Major Crimes Division Wiki
Manual of Style
This short guide will help establish an editorial style for all content added to the Major Crimes Division Wiki. Up to now, the wiki has had no style manual, and has very little content, having been opened and abandoned by its founder on the same day. This guide is designed to offer editors some simple assistance with formatting of new content.
The Closer and Major Crimes are American shows. All entries here should follow grammar, spelling, syntax, semantics and punctuation rules for American English and use American English vocabulary. Non-American editors unsure about correct American form are encouraged to consult the Elements of Style (Strunk & White) or any good printed guide to American English grammar. All new edits will be reviewed for adherence to American English.
Correct spelling, capitalization and punctuation are particularly critical. Entries in the wiki should be correctly spelled, capitalized and punctuated to ease readability. Entries in “text English” may be removed in totality, or may be heavily edited to comply with this guide.
All entries should be written in present tense, unless an exception is needed to properly present content, such as with episode summaries. We are describing the characters in-universe, and that means in the moment. Only historical events should be described in past tense.
Episode titles should be presented in quotation marks (no bold face or italics), with two exceptions: when hyperlinked, and when in parenthesis.
Titles of television shows, plays and films, such as might be discussed in an actor’s biography, should be italicized.
Starting and Developing an Article
A wiki is, above all, a place to relax and have some fun. At the same time, a bit of structure and organization makes a wiki more fun, and accessible for everyone. This is particularly true when it comes to creating articles. A new article isn’t always the best place for something you want to add; often times the best contributions are the ones that build stubs into bigger articles, or keep good articles up-to-date. Before you start, think about where the content you want to add will be best showcased as well as where it will make the most important contribution to the wiki. Who knows – a small edit may turn into a satisfying project as you work on an article that needed development. Regardless, everyone has a contribution to make!
Starting an Article v. Adding to an Article
This is always a tough call. Fewer articles make content more connected, but may make it harder to find. Many articles fragments content and creates a disconnect between characters or episodes and related content such as locations, equipment or procedures used. Good editorial judgment is key: stop and think before you start a new article.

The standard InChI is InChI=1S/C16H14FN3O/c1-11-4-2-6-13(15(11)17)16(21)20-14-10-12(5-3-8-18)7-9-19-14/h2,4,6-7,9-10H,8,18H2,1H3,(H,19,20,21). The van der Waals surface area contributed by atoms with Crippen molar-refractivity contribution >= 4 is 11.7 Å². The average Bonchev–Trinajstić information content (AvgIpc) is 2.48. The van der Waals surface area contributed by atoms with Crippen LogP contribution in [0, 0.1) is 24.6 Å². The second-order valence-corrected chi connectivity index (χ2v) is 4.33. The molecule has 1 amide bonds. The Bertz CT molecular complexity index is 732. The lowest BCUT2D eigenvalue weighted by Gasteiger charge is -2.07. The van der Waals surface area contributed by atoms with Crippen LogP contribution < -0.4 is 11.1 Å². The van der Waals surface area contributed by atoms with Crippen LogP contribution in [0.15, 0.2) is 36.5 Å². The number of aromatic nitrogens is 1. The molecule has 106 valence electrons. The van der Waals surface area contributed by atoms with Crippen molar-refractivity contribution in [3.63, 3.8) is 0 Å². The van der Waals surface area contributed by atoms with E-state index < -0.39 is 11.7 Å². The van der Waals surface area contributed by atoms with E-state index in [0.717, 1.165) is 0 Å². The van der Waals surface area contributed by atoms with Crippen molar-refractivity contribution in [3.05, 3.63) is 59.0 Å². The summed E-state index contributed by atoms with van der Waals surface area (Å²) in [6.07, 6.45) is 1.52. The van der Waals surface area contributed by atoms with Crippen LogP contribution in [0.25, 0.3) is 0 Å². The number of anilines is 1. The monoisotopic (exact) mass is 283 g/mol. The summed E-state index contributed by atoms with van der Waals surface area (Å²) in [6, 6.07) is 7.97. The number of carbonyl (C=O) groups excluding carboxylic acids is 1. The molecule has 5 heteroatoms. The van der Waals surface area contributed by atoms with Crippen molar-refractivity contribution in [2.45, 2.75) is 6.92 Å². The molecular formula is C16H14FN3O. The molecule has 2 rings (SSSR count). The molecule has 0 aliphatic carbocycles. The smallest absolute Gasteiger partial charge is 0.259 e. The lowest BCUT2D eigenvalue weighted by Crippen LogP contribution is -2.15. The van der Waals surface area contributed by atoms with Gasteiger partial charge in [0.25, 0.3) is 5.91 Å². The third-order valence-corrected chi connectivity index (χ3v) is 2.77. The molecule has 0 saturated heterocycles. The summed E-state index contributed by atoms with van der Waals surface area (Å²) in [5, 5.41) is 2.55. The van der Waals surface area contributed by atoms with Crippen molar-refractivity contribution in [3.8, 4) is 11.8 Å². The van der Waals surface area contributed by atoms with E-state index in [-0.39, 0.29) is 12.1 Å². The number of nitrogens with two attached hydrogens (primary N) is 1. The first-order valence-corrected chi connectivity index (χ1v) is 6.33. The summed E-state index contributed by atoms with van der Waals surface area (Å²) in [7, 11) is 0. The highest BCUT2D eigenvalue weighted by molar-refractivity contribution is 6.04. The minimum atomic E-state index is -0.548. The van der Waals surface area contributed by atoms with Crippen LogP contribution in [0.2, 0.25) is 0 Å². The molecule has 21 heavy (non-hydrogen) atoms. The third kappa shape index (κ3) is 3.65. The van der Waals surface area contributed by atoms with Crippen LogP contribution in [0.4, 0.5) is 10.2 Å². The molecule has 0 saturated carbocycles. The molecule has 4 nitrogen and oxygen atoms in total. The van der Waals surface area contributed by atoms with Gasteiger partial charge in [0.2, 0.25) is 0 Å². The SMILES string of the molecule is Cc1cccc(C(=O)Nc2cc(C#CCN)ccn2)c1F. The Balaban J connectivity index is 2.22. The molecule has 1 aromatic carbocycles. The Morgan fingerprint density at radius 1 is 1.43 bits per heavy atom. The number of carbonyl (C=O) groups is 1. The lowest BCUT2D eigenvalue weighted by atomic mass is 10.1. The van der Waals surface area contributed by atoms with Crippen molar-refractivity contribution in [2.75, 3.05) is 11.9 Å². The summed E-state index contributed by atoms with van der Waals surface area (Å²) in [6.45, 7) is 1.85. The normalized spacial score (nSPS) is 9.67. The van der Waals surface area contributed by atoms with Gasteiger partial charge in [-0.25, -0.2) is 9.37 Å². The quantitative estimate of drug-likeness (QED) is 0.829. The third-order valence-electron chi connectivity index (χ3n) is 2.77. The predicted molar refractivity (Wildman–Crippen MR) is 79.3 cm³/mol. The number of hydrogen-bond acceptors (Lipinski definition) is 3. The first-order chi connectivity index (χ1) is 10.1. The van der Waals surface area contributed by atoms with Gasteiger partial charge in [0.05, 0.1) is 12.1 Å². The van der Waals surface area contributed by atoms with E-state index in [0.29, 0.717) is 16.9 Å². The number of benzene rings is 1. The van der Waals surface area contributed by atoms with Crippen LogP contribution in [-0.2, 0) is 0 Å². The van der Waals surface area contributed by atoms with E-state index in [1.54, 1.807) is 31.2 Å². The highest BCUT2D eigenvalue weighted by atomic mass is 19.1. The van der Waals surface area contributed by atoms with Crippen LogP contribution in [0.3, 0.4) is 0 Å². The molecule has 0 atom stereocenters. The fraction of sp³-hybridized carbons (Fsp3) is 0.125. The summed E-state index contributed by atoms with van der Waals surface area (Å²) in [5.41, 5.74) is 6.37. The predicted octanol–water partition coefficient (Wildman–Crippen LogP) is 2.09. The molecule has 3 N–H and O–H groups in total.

The best rule of thumb is to evaluate how substantial an article will be on its own. At present, there are numerous short articles, often no more than a couple sentences apiece, cast and characters that can be built into substantial articles.
As always, the administrative staff reserves the right to delete, edit, move or combine stub article content.
Linking Content in an Article
The impulse in wikis is to hyperlink important content every time it appears, such as with episode titles or character names. Such linking, however, can make narrative difficult to read. The general rules for linking are as follows:
- Link on the first mention. For example, the first time each character’s name appears in an article, it should be linked.
- Link more than once only if an article is lengthy. Use good judgment: long, content heavy articles may need more than one link to character names or other important elements of the show, with the second link coming at least halfway down the article. There are few articles at present where this will need to be done.
- Link names in an infobox only if there is an article to link to.
- Linking to common items, such as handcuffs, is not appropriate.
Red links are links to as yet unwritten articles. By putting in a red link, an editor makes a commitment to write the article to which the link will eventually lead. Red links that remain more than a couple weeks may be removed at the Admin’s discretion. Think carefully before red linking. Under no circumstances should red links be included in infoboxes.
Episode articles will be added with a specific layout, that capture the basic format of most The Closer/Major Crimes episodes. The headings below will be added, along with an infobox using (Template: infobox episode), to each article at the beginning of the season, under the episode production number (see Major Crimes #521 for example). As titles are announced, the episode articles will be renamed and linked in broadcast order.
The layout begins with a quote from the episode that captures the episode’s theme, and a brief summary of the episode. It also includes an infobox with basic episode details, linking to the previous and next episodes. The following major headings will be included in the template article.
- The Closer Episodes
- The Victim
- The Suspects
- Closing the Case
- Brenda’s Story
- Guest Cast
- Recurring Cast
- Episode Notes
- Episode Media
- Major Crimes Episodes
- The Victim
- The Suspects
- Closing the Case
- Guest Cast
- Recurring Cast
- Episode Notes
- Episode Media
The episode summary should be a paragraph-length overview of the key plot points. One sentence is too short; develop it a bit. A lengthier description of the episode is broken into three sections, designed to guide the reader through the elements of the case: victim, suspects, evidence and how the team closes the case.